[038] Since materials and geometries (thicknesses, etc.) suitable for the different regions (e.g., regions 30, 40, 50, 60, 70, 80) of magnetoresistive stack 100 are known in the art (e.g., described in U.S. Pat. Nos. 8,686,484; 8,747,680; 9,023,216; 9,136,464; and 9,419,208), they are not described herein. Hardmask region 20 may comprise multiple regions (each of which may include one or more layers) formed one on top of another. For example, hardmask region 20 may include a bottom portion 18 interfacing with region 30, a top portion 14 on the surface of magnetoresistive stack 100, and an intermediate or middle portion 16 in between the top and bottom portions 14, 18. Each of top, middle, and bottom regions 14, 16, 18 may be formed of one or more layers. As will be explained in more detail below, the materials of each of the top, middle, and bottom portions 14, 16, 18 of the hardmask region 20 may be selected to aid in the etching of magnetoresistive stack 100 to form suitable magnetoresistive devices, e.g., MTJ bits 150 (see FIG. 10) having a fine pitch (which may result in a magnetoresistive device having an increased feature density).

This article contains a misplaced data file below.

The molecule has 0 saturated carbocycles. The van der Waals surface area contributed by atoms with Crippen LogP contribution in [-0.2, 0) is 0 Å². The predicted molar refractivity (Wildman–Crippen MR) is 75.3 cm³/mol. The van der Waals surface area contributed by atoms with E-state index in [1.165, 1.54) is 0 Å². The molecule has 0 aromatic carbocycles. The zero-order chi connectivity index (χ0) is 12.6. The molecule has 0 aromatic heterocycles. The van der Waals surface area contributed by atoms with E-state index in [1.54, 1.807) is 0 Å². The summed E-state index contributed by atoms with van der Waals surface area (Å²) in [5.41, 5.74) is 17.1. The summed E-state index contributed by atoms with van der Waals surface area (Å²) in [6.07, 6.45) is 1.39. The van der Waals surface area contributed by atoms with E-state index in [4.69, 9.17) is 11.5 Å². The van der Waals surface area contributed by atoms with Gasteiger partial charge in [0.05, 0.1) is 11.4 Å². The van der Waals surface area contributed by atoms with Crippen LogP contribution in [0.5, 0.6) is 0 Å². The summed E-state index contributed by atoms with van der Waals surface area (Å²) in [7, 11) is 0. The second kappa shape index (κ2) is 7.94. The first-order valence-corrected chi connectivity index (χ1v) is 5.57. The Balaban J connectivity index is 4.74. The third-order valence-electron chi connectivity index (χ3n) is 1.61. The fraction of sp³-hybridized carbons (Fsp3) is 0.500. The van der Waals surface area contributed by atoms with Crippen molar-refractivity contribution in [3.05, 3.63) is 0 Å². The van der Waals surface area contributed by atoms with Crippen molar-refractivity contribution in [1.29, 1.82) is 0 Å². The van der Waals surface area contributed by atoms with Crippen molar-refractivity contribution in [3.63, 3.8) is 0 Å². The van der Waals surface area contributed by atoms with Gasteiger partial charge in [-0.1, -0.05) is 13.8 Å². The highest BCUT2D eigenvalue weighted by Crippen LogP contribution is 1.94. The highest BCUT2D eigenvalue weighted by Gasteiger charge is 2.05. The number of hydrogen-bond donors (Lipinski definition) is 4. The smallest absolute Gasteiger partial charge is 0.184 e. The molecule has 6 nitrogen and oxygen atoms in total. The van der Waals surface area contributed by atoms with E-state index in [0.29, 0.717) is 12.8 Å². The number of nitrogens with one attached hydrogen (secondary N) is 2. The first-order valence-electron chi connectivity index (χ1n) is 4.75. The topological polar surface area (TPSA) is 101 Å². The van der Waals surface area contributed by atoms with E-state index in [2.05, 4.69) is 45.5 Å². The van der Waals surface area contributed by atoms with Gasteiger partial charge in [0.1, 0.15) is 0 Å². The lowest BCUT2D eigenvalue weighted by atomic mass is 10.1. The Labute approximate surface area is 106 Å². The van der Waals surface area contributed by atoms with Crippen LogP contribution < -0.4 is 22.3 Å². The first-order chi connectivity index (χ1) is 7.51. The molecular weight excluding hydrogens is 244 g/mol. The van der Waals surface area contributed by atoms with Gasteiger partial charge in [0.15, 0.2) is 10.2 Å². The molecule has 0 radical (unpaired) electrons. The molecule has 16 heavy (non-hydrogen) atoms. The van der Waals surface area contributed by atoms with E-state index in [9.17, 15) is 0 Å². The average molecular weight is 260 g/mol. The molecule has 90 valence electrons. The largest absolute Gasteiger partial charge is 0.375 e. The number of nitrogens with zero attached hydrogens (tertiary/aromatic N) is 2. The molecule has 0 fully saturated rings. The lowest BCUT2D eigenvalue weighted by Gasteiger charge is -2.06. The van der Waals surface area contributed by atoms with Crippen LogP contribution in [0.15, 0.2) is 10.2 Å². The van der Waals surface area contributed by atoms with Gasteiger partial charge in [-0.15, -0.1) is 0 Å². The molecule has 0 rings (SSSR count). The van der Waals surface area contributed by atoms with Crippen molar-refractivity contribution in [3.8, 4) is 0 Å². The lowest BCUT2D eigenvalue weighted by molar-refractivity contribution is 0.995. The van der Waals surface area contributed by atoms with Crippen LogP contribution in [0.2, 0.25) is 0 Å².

[039] In general, some or all of top portion 14, middle portion 16, and bottom portion 18 may be comprised of materials selected to a have different levels of etchability (for example, using a chemical reagent). That is, two of, or all three of, top portion 14, middle portion 16, and bottom portion 18 may be made of materials that have significantly different rates of etching using the same or similar chemical reagent (in any now-known or later-developed etching process, e.g., reactive ion etching). For example, top portion 14 may comprise a material that can be etched relatively easily using the chemical reagent, and middle portion 16 may be made of a material that is not easily etched (or substantially unetched by) by the same or another similar chemical reagent. That is, the middle portion 16 may act as an etch stop during a process designed to etch of top portion 14. Bottom portion 18 may also comprise a material that can be etched relatively easily using the same or another similar chemical reagent. In some embodiments, bottom portion 18 may comprise a material having an etchability profile similar to that of top portion 14. In some embodiments, top portion 14 and bottom portion 18 may comprise the same material (s) and the middle portion 16 may comprise a different material(s).